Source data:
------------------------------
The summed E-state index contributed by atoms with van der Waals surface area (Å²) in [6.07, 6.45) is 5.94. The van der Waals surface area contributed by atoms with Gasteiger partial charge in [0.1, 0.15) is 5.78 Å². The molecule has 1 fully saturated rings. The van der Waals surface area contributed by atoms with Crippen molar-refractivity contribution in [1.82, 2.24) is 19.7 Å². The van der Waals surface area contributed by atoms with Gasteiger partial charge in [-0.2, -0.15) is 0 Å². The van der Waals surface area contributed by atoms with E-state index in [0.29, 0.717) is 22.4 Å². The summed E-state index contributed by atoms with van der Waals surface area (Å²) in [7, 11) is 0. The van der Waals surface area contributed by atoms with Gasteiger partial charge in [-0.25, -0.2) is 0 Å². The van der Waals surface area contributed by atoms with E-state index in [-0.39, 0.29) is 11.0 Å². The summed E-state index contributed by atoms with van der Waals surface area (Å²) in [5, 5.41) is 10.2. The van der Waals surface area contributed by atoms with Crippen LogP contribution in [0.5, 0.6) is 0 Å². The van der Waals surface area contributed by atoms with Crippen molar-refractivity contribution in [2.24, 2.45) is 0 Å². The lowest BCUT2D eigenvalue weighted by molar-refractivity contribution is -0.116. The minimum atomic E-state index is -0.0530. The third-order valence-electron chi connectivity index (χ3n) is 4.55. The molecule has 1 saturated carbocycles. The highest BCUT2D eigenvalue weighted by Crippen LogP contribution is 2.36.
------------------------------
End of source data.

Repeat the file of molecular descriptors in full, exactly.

The summed E-state index contributed by atoms with van der Waals surface area (Å²) in [6.07, 6.45) is 5.94. The van der Waals surface area contributed by atoms with Gasteiger partial charge in [0.1, 0.15) is 5.78 Å². The molecule has 1 fully saturated rings. The van der Waals surface area contributed by atoms with Crippen molar-refractivity contribution in [1.82, 2.24) is 19.7 Å². The van der Waals surface area contributed by atoms with Gasteiger partial charge in [-0.2, -0.15) is 0 Å². The van der Waals surface area contributed by atoms with E-state index in [0.29, 0.717) is 22.4 Å². The summed E-state index contributed by atoms with van der Waals surface area (Å²) in [7, 11) is 0. The van der Waals surface area contributed by atoms with Gasteiger partial charge in [-0.25, -0.2) is 0 Å². The van der Waals surface area contributed by atoms with E-state index in [-0.39, 0.29) is 11.0 Å². The summed E-state index contributed by atoms with van der Waals surface area (Å²) in [5, 5.41) is 10.2. The van der Waals surface area contributed by atoms with Crippen LogP contribution in [0.5, 0.6) is 0 Å². The van der Waals surface area contributed by atoms with Crippen molar-refractivity contribution in [2.24, 2.45) is 0 Å². The lowest BCUT2D eigenvalue weighted by molar-refractivity contribution is -0.116. The minimum atomic E-state index is -0.0530. The third-order valence-electron chi connectivity index (χ3n) is 4.55. The molecule has 1 saturated carbocycles. The highest BCUT2D eigenvalue weighted by Crippen LogP contribution is 2.36.